[PDF]. Modern fiber-lasers are typically around 25 percent efficient at converting DC current to light. Thus a 50 kw, 2 minute blast would require over 6 kw-hours of juice -- or roughly 10 car batteries worth of power (car batteries are typically around 1.2 kw-hour theoretical capacity, 50% efficient in the real world). However, fiber lasers are bulky so may not be applicable to a vehicle setting. Chemical lasers (aka "solid state lasers") are perhaps a more likely possibility, but are expensive on a per-shot basis.
The biggest problem will likely be the cooling. The Navy's seaborne 15 kw lasers already need heavy advanced cooling systems. That will suck down yet more power, while increasing the system size and weight.
III. Laser Weapons Have Their Advantages
It's hard to say just how soon the GBAD-DE-OTM laser wagon will hit the battlefield, but it appears to be top objective for the Navy and the Marines, as military rivals like Iran race to develop war-ready UAVs.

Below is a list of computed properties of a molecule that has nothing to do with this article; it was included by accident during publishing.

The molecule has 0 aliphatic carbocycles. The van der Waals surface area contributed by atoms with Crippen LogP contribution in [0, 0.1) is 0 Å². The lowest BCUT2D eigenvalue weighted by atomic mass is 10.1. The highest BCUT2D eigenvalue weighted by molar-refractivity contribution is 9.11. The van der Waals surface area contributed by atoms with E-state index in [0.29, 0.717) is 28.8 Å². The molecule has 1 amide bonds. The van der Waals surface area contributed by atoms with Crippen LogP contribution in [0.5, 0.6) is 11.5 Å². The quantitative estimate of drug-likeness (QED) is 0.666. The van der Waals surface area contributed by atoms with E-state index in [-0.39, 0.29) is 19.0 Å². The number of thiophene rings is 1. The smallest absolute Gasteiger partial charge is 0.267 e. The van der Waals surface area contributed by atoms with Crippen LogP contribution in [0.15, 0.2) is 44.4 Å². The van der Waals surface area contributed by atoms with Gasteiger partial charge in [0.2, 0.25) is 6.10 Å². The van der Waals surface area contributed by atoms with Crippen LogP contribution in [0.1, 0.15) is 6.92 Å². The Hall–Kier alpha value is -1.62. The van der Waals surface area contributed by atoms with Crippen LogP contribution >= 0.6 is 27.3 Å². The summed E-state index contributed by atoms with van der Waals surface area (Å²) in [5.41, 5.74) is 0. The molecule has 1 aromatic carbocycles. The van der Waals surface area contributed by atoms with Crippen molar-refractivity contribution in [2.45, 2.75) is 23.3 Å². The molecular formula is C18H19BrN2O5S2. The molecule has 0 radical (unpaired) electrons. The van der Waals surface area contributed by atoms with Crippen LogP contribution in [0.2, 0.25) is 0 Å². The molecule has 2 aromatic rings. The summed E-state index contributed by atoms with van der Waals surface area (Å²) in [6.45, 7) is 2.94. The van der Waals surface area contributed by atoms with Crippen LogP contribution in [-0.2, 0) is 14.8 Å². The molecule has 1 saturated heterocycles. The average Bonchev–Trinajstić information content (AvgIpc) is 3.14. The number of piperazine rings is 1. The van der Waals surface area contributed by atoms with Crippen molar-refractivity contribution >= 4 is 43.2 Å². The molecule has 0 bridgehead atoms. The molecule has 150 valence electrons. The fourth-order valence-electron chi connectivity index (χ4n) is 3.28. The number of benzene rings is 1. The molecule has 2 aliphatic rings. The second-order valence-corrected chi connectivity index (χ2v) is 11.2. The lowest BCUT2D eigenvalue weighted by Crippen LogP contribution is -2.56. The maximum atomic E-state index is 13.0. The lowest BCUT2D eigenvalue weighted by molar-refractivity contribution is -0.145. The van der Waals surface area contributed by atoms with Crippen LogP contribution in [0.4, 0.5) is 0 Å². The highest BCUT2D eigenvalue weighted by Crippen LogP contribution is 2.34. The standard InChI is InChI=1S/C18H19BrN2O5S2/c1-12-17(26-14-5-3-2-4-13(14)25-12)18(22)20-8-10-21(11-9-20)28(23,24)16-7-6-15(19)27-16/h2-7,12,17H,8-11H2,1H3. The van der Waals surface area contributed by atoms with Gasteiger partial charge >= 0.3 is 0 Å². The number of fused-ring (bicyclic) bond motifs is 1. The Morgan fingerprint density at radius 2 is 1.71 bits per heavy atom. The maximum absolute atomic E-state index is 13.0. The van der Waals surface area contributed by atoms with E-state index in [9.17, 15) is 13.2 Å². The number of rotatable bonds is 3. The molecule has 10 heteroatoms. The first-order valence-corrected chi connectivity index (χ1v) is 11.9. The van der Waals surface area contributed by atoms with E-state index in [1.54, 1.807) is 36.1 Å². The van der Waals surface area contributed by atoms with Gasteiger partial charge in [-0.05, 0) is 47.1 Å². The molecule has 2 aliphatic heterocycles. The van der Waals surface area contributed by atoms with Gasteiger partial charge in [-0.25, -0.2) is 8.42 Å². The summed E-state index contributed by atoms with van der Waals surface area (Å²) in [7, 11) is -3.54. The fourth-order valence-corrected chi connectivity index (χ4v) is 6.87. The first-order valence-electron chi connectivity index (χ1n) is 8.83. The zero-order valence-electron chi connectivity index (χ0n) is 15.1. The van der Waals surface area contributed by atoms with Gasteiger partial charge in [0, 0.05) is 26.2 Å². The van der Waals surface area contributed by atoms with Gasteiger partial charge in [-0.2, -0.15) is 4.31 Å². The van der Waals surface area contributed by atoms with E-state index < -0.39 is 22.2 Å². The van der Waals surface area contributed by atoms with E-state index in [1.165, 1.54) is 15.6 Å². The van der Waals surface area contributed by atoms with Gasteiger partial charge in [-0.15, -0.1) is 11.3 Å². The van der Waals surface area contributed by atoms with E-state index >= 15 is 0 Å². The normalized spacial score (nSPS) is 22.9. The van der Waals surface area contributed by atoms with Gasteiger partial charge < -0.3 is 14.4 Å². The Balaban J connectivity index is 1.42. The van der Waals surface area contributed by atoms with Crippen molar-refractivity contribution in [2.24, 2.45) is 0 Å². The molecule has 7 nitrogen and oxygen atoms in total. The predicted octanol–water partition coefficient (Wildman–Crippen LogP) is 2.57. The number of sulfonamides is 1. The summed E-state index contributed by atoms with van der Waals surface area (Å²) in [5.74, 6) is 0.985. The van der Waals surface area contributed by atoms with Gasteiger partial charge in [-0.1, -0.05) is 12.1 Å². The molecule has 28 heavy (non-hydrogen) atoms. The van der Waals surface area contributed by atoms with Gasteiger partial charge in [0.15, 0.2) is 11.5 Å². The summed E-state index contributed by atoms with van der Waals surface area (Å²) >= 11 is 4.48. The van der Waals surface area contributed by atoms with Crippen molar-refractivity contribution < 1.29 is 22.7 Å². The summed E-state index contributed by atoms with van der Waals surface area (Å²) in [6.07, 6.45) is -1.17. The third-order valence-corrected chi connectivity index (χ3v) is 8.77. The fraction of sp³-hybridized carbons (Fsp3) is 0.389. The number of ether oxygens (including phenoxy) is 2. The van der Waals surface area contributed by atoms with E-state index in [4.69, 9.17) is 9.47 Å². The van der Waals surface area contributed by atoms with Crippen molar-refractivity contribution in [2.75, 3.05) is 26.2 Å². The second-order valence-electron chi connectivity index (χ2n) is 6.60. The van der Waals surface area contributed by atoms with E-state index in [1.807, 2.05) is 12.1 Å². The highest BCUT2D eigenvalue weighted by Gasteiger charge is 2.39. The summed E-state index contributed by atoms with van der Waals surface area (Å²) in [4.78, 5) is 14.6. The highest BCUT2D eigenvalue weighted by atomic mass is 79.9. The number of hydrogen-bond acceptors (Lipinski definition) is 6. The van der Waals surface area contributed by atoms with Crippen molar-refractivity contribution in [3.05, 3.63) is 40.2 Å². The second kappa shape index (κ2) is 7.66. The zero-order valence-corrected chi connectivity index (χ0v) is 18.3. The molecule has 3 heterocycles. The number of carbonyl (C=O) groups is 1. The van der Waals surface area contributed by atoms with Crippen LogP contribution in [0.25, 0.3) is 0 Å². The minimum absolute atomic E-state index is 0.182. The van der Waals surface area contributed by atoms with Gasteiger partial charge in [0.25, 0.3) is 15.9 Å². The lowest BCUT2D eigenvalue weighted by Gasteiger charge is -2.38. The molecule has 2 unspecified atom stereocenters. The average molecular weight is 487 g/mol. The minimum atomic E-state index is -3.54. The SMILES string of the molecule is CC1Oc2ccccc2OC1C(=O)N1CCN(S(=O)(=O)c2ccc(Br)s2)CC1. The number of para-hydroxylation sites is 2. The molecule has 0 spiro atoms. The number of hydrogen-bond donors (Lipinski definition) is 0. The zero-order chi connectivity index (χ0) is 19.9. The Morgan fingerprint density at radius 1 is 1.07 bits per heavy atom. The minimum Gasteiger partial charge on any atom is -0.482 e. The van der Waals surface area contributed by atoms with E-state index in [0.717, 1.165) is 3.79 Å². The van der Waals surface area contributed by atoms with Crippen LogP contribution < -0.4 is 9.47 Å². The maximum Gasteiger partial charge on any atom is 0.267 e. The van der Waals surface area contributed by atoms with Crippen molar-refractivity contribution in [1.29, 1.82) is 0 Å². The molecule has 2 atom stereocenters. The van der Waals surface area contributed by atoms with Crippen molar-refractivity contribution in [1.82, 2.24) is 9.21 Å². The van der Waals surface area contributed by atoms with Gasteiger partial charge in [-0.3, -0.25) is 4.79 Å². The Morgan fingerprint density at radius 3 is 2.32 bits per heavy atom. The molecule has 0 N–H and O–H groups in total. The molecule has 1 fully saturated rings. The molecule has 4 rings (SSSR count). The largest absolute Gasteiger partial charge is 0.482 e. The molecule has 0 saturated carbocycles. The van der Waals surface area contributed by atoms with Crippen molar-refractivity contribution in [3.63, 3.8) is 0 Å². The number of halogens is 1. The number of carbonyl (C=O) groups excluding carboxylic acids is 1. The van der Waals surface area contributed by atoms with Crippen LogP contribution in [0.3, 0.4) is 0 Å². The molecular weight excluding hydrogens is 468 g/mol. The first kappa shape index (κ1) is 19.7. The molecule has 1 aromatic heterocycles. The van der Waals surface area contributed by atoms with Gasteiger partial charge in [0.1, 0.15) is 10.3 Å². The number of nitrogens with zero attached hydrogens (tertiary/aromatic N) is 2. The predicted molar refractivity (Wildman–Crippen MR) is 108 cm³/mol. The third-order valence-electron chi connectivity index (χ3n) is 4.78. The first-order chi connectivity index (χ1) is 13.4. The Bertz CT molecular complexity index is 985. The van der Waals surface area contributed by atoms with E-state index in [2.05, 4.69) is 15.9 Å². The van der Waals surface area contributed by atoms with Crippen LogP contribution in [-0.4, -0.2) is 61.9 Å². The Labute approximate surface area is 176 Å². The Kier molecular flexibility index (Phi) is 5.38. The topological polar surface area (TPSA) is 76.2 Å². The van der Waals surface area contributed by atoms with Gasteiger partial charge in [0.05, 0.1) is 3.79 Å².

The Navy does plan to deploy a seaborne laser aboard the
later this year, according to Rear Adm. Matthew Klunder, the Navy’s chief of research. The deployment will be the first time a laser weapon is actually tested on a mobile navel vessel -- the MLD test attack on the ship was performed by a weapon mounted to the stationary decommissioned destroyer
USS Paul Foster
, albeit performed at sea.
The U.S.S. Ponce [Image Source: US Navy]
While expensive, finicky, and hard to reload, and constrained by line of sight, laser weapons do have some unique advantages. On the ground they remove the friendly fire danger of a "shower" of unexploded rounds that miss the target and hit the ground, detonating. They also are faster allowing them to target fast moving targets like UAVs with precision strikes.